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Anything vaguely related to TextMate and macOS.


This is great, really useful.

It goes even easier: just drag the TextMate icon from the “Applications” folder to the finder titlebar.

For people who like like living in the commandline, I thought I’d share a couple of little scripts I made for working in projects (eg: websites, source trees…) They just want to sit in your $PATH somewhere and be made executable:

the first: tm

# tm <pattern>...
# Open all files under this location with the
# given (wildcarded) name(s).
# eg: tm \*Servlet.java

for i; do
    if [-f "$i"] ; then
        mate "$i"
        find . -path './{arch}' -prune -o -name "$i" -print | xargs mate

And the second: tmgrep

# tmgrep <text> <pattern>...
# Open all files matching the given pattern(s)
# under this location that contain
# the given text.
# eg: tmgrep "extends SomeClass" \*.java

for i; do
    if [-z "$GREP"] ; then
    find . -path './{arch}' -prune -o -name "$i" -print | xargs grep -l "$GREP" | xargs mate

You can call them what you like; On my system I still call them xcode and xcgrep because the original of these scripts opened files in XCode rather than TextMate and that’s what my fingers are used to typing now. (I also have a variant that opens in gedit under Linux, also called xcode and xcgrep.) But textmate is way nicer for doing this stuff especially as, when you use the above and it matches a bunch of windows, they all turn up in a sidebar in one new window, rather than covering your desktop in windows… which can get especially tiresome when you accidentally tell it to open a couple of thousand files…

Obvious and probably easy enhancements might include:

  • allow regexp expressions (optionally) in tmgrep. I didn’t especially miss it myself as regexp has never quite become second-nature.
  • be more generic in what application it uses to open the files. On OS X of course, you could actually just replace mate with open as long as you’ve already configured the system to open the files in the right application. The grepping variant obviously is unlikely to be very useful on anything other than text files.
  • cope with folders and filenames with spaces in them. I think I know how, I just haven’t needed it enough to make it happen and get it all tested.

The -path './{arch}' -prune bit is just because we use bazaar for our source control and I don’t want this command picking up the files of the same name inside its working directories. You can lose it if you want; I’ve left it in as an example.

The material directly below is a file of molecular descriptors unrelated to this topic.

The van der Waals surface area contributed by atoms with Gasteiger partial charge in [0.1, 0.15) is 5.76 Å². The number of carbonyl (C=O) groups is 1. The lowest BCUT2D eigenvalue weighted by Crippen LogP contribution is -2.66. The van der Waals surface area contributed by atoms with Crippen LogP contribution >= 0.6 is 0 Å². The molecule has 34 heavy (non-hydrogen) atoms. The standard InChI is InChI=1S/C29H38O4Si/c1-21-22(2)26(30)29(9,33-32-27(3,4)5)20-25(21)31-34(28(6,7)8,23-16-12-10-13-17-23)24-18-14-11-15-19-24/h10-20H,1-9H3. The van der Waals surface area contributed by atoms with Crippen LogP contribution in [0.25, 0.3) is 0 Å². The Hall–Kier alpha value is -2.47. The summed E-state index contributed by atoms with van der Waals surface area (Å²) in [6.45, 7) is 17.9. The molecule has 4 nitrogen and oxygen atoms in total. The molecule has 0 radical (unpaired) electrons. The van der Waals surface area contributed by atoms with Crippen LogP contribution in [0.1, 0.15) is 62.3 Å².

Rachel: As for spaces in filenames, use -print0 instead of -print and then give -0 to xargs (this makes the printed names be null-terminated, and likewise has xargs expect them to be that).

And for naming it xcgrep, I need to put the following on all my servers to avoid having my sessions littered with command not found :)

alias mate='nano -w'

I know about -print0 and xargs -0. :-) The part I wasn’t sure about whether it would work is the tmgrep one where we pipe through xargs twice, and I’d just taken some headache pills when it occurred to me and didn’t feel like testing it out. :-) In all the time I’ve used these scripts I’ve not found myself needing to use them where it’s a problem, or it would have been fixed.

find . -name "$i" -print0 | xargs -0 grep -lZ "$GREP" | xargs -0 mate

I think that would work, but wasn’t really sure there might not be some wonky edge cases.

That should work, also find can be made to execute the grep like this:

find . -name "$i" -exec grep -sq "$GREP" '{}' \; -print0 | xargs -0 mate

I also suggest this addition to the script:

echo -n "$GREP"|pbcopy -pboard find

Then when the file(s) open, one can use ⌘E to jump to the match :)

14 November 2007

by Darryl Zurn

This is very close to what I want to do. I already have a command bound in TextMate that will take whatever text is selected and open either or both files with these filenames:

open “file://path/to/$TM_SELECTED_TEXT.pdf” open “file://path/to/$TM_SELECTED_TEXT%20No%20PDF”

What I want is to open any and all files in this directory that starts with $TM_SELECTED_TEXT.

And there are spaces in the filename but not the path.

Any help is appreciated! Thanks Darryl

Darryl: The context is not entirely clear here, but simply using an unquoted * in the file to open should work for “completion”, for example:

mate "$DIR/"*"$EXT"

That will open all files with extension EXT (.php) in the DIR folder (/tmp). And both DIR and EXT can contain spaces.

Hey, cool idea!

Here’s a little something I whipped up…fits a little better with OS X toolbar.


[…] helpful, since I don’t have TM set as my default editor for HTML and CSS files.Check out the full post, as well as this other that talks about customizing the icon for the script. […]

[…] Open in Textmate Copiez cette petite extension n’importe où sur votre Mac, puis clic-droit dans la barre d’outil d’une fenêtre du Finder (dans la partie avec les petites icônes) et “Personnaliser la barre d’outils…”. Faites glisser l’extension dans la barre et cliquez sur “Terminé”. […]